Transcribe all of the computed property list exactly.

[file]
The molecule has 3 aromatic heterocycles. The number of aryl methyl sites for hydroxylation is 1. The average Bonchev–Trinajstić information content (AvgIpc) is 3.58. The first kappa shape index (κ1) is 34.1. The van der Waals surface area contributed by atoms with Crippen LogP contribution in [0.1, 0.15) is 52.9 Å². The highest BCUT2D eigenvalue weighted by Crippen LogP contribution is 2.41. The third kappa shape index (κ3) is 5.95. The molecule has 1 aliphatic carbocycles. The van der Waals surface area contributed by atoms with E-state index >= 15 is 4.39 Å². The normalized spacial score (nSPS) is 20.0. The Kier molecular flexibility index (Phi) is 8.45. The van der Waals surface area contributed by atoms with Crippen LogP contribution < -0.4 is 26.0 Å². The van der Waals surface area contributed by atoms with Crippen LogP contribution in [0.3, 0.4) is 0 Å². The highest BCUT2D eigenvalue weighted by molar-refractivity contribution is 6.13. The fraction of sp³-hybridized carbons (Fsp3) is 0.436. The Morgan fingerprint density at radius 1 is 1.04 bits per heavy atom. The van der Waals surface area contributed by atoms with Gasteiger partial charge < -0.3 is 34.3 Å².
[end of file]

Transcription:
The molecule has 3 aromatic heterocycles. The number of aryl methyl sites for hydroxylation is 1. The average Bonchev–Trinajstić information content (AvgIpc) is 3.58. The first kappa shape index (κ1) is 34.1. The van der Waals surface area contributed by atoms with Crippen LogP contribution in [0.1, 0.15) is 52.9 Å². The highest BCUT2D eigenvalue weighted by Crippen LogP contribution is 2.41. The third kappa shape index (κ3) is 5.95. The molecule has 1 aliphatic carbocycles. The van der Waals surface area contributed by atoms with E-state index >= 15 is 4.39 Å². The normalized spacial score (nSPS) is 20.0. The Kier molecular flexibility index (Phi) is 8.45. The van der Waals surface area contributed by atoms with Crippen LogP contribution < -0.4 is 26.0 Å². The van der Waals surface area contributed by atoms with Crippen LogP contribution in [0.3, 0.4) is 0 Å². The highest BCUT2D eigenvalue weighted by molar-refractivity contribution is 6.13. The fraction of sp³-hybridized carbons (Fsp3) is 0.436. The Morgan fingerprint density at radius 1 is 1.04 bits per heavy atom. The van der Waals surface area contributed by atoms with Gasteiger partial charge < -0.3 is 34.3 Å².